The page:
The Joint Committee on the Draft Domestic Abuse Bill has today published its report on the Bill and called for it to be amended to give greater protection to victims of domestic abuse.
The recommended changes to the Bill are to ensure that all those affected by domestic abuse receive protection and a tailored response to their differing needs. The Committee welcomed the proposed measures in the Bill, but was concerned with ensuring their effectiveness in practice.
The Committee was particularly concerned to ensure that children who experience domestic abuse, either as witnesses to it or in intimate relationships, are treated as victims and their needs responded to appropriately. In recognition of the fact that survivors of abuse require different support services, the Committee recommended that the Bill should require public authorities to have regard to the gendered nature of abuse and provide suitable services accordingly.
The Bill would establish the role of Domestic Abuse Commissioner to promote best practice in providing services to survivors and perpetrators of domestic abuse. Because of concerns that the Commissioner would not be sufficiently independent of the Home Office and would not have power to enforce recommendations on those providing public services, the Committee put forward several changes to the Bill to increase independence, concluded that government departments should be included among the bodies which would have a duty to co-operate with the Commissioner.
The Committee recommended that the lead Minister on implementing the strategy on domestic abuse should be based in the Cabinet Office, not the Home Office. This was to encourage cross-departmental and multi-agency working and to support the independence and reach of the Commissioner. The Committee considered that overall there should be a complete review of the approach taken to establishing Commissioners offices with independence built into each by using the Cabinet Office as the sponsor department.
Other recommendations for changes to the draft Bill before it is brought back to Parliament include:
- In relation to courts, the Committee strongly supported the proposal to require the provision of special measures such as videolinks and separate waiting rooms to protect witnesses in criminal proceedings from coming into contact with their abusers, but recommended that these measures should be extended to family and other civil courts.
- At present survivors of abuse may be subjected to cross-examination by the perpetrators in the course of family and other civil proceedings. The Committee called for a mandatory ban on this where there is evidence of domestic abuse.
- The Committee welcomed the Government’s announcement that it plans to introduce a statutory requirement for accommodation support services in England to be provided for survivors of domestic abuse, but said the Government needs to provide clarity on how other support services (such as advice and counselling) would be provided and funded under the new statutory duty proposed and what arrangements will be made for the national provision of specialist services to groups such as BAME women and those with disabilities.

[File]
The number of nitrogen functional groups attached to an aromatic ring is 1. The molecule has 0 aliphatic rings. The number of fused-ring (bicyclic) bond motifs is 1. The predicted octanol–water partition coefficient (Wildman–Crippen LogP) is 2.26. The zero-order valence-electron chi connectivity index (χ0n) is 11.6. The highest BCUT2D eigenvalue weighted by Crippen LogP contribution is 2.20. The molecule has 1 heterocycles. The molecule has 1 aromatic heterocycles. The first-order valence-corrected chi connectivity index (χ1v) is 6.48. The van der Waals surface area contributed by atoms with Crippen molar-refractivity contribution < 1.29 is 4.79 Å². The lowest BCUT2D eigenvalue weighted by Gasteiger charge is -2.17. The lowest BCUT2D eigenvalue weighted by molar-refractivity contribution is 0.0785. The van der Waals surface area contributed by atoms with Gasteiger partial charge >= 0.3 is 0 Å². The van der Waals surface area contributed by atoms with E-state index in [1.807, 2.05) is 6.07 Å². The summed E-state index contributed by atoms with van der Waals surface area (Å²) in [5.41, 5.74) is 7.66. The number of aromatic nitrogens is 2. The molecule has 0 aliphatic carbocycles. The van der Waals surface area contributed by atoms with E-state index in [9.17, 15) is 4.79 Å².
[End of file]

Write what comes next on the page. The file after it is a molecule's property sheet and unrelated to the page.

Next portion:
- The draft Bill would introduce a new type of Order to protect victims, a Domestic Abuse Prevention Order. The Committee welcomed a number of aspects of these orders but was concerned about the potential for inconsistent application between civil and criminal courts and that the courts would be reluctant to impose the orders in all but the most exceptional of circumstances.
- The Committee called on the Government to urgently bring forward legislation to increase the length of time suspects can be released on pre-charge bail in domestic abuse cases, and to create a presumption that suspects under investigation for domestic abuse, sexual assault or other significant safeguarding issues only be released from police custody on bail, unless it is clearly not necessary for the protection of the victim.
- The Committee supported the idea of establishing a firewall to separate reporting of crime and access to support services from immigration control.
- Currently, none of the proposed changes to the law on domestic abuse would apply to Northern Ireland, and the lack of a Northern Ireland Executive and Assembly means that this situation would not change. (Scotland has its own Legislation.) The Committee recommends that that the provisions of the draft Bill be extended to Northern Ireland unless and until Northern Ireland enacts its own legislation in this area. The draft Bill should be amended to include a 'sunset clause' to this effect.
Commenting, Mrs Maria Miller MP, Chair of the Joint Committee, said:
“The Government’s draft bill on Domestic Abuse has been widely welcomed by organisations representing survivors of Domestic Abuse and those providing support services. The Bill is the culmination of many months of work and consultation and has been said by the sector to be a ‘once in a generation opportunity to address domestic violence’ and having ‘the potential to create a step change in the national response’.
“The committee has made detailed and wide-ranging recommendations that affect many aspects of the Bill, drawing from the excellent evidence we have received including oral evidence from those who have survived domestic abuse themselves. These include important recommendation relating to the treatment of children and migrant women, the importance of cross-departmental working in prevention and early intervention and the need for Commissioners to be fully independent and have the powers they need to enforce improvements in the provision of services.”
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